How to increase your Wi-Fi signals strength

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In April, 2012 Strategic Analytics released a report saying one quarter of all Internet connected households in the world connect to the Internet via home wireless networks. This market research and the consulting firm predicts the trend will continue to grow signifi.

If you’re one of the millions of homeowners taking advantage of wireless technology, you know it’s convenient, but you’re also probably aware that a weak or fickle connection can be frustrating. If you’re the victim of a poorly performing wireless internet signal, there’s no need to continue suffering. Read on to learn eight tips that will increase your Wi-Fi signals strength and minimize the aggravation.

1. The Power of N

Wireless-G (802.11g) is the most common network, but it is no longer the fastest. Wireless-N is the way to go. A wireless-N (802.11n) network is twice as fast as wireless-G, and offers improved signal range and stability. Routers that support wireless-N cost more than wireless-G routers, but most speed-seekers would agree it’s a worthwhile investment. If you’re using an aged laptop, it likely contains a wireless-G card. You will need to purchase a wireless-N card to take advantage of wireless-N speeds.

2. Avoid Interference

If you aren’t ready to invest in upgraded hardware, consider moving the router to improve performance. Walls and metal objects will wreak havoc with the router’s signal distance and strength, so be sure your router’s signal is unobstructed. Position the router as high as possible, like in an attic, for optimal signal performance.

3. Upgrade the Router’s Antennas

Upgrading the router’s antenna is a simple way to increase the power of your router. The antennas that come standard on the router are omnidirectional, meaning the wireless signal is broadcast in all directions. An upgrade to a high-gain antenna allows you to focus the wireless signal in one direction. You won’t increase signal strength, but you’ll make the best use of it.

A high-gain antenna is ideal for those that work at home, from a specific location at all times. However it isn’t the best option for families who need wireless access throughout the home.

4. Bring on the Brew

If you’re not interested in purchasing a high-gain antenna, you can use the signal strength of your router’s omnidirectional antenna more efficiently with the help of an empty beer can. The beer can is cut open, and the metal is used like a dish to focus the omnidirectional signal toward the spot of your choice. Just like the high-gain antenna, you’ll lose signal coverage, but signal strength will get a bit of a boost.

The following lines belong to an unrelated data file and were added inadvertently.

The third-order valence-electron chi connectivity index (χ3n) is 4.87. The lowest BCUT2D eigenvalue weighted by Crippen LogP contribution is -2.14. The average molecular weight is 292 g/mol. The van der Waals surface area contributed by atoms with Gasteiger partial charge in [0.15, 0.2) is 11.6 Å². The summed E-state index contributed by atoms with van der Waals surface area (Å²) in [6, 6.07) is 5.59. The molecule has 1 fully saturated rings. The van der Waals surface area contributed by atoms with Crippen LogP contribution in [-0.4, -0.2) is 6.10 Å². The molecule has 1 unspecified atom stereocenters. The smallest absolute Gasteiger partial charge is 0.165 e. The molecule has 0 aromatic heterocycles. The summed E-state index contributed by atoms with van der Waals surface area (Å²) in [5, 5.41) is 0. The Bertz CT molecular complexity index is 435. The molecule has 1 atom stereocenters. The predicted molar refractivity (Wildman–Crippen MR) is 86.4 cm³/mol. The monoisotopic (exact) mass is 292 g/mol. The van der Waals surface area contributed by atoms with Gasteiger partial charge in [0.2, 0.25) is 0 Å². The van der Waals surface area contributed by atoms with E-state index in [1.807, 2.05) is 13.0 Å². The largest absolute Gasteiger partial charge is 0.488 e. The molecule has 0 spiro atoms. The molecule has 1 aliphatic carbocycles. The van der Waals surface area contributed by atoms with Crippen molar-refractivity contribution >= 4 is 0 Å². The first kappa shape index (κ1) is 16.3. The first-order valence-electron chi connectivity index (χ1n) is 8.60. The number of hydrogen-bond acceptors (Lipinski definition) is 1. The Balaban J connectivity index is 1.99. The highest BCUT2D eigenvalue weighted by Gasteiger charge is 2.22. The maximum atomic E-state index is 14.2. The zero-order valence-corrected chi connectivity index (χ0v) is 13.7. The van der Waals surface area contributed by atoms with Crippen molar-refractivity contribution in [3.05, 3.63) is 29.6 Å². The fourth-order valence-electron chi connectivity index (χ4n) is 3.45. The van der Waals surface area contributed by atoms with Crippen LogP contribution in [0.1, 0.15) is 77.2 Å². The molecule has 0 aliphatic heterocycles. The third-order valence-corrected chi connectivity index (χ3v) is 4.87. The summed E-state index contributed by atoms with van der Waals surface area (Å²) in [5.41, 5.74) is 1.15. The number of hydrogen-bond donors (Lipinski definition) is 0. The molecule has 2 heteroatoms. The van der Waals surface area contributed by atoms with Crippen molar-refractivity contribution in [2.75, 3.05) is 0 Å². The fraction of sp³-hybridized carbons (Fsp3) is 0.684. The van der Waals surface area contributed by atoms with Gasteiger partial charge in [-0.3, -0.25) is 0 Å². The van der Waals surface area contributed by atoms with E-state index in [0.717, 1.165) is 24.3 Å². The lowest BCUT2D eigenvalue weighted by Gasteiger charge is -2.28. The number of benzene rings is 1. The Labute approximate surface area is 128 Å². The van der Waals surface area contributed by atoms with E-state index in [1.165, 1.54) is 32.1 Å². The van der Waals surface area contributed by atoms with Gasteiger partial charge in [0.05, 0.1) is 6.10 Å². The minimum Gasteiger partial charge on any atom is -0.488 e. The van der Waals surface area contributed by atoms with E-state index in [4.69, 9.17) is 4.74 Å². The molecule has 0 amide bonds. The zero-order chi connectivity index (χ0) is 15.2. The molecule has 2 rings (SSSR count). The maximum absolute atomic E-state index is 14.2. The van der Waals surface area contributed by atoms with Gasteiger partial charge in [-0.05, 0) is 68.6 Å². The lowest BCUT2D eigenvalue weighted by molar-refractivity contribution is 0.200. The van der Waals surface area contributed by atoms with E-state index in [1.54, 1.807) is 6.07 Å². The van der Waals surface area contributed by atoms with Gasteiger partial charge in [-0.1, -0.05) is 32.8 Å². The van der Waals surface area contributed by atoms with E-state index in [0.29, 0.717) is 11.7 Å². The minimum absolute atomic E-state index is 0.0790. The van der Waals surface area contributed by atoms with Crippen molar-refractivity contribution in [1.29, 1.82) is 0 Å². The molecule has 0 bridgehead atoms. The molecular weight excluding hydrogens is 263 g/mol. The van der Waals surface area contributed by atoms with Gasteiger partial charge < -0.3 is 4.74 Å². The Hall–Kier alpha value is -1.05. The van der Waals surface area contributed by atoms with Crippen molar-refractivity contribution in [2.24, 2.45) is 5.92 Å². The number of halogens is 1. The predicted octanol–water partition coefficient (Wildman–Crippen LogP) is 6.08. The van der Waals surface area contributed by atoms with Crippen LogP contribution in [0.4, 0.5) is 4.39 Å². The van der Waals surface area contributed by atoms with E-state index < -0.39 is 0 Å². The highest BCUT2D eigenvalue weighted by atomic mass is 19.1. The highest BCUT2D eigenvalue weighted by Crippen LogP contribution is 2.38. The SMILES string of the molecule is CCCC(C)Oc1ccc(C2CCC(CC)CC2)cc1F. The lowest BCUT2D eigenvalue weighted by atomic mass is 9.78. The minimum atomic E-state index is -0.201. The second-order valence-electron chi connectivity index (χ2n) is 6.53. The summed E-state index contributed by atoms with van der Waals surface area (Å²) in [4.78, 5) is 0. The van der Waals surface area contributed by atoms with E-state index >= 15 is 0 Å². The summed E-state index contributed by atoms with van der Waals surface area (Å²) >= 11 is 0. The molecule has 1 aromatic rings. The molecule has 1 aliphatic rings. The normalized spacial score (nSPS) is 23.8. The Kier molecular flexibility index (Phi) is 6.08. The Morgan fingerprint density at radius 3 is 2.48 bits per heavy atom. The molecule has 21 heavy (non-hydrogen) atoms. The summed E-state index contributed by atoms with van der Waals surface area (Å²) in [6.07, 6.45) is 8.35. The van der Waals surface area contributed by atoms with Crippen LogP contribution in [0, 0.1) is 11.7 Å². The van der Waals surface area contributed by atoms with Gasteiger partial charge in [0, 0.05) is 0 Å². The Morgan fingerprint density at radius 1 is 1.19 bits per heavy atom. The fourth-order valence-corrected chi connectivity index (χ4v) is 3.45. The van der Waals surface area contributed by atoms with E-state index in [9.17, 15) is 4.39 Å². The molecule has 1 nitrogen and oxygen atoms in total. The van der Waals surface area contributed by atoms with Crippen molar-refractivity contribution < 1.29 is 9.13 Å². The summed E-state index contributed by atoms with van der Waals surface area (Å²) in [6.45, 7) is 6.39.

5. Schedule a Router Reboot

If rebooting your router is a task to take on regularly, consider scheduling a daily automatic router reboot.  A reboot “cleans up” your router and keeps it working at its potential. Use a simple outlet timer to schedule the reboot for a time you aren’t usually using the Internet.

6. Reap the Benefits of a Repeater

A wireless repeater, also referred to as wireless extender, can increase wireless signal distance and strength. A repeater captures the wireless signal and then rebroadcasts it, making it possible to receive a wireless signal in places that have long been wireless dead-spots. A repeater can be placed anywhere it can be plugged into an outlet and catch a wireless signal.

7. Update the Firmware

Firmware is embedded software that’s installed inside a router by the manufacturer. Firmware is designed to be upgraded as improvements become available and doing so often improves router performance and security. Updates are free, and can be found on the router manufacturer’s website.

8. Buy a Dual Band Router

If you’re using an older router, it’s probably working off 2.4Ghz frequency. The trouble is, so are other household devices such as the garage door opener, baby monitor, microwave and cordless phone- resulting in interference. A dual band router broadcasts on two bands; 2.4Ghz and 5Ghz. The 5Ghz band is preferred over the 2.4Ghz band because it has less interference. The majority of wireless-N routers are dual band. You should know that running your router in 5Ghz mode may reduce signal range because it isn’t as good at penetrating walls as 2.4Ghz.

What do you do to improve your wireless internet signal strength?

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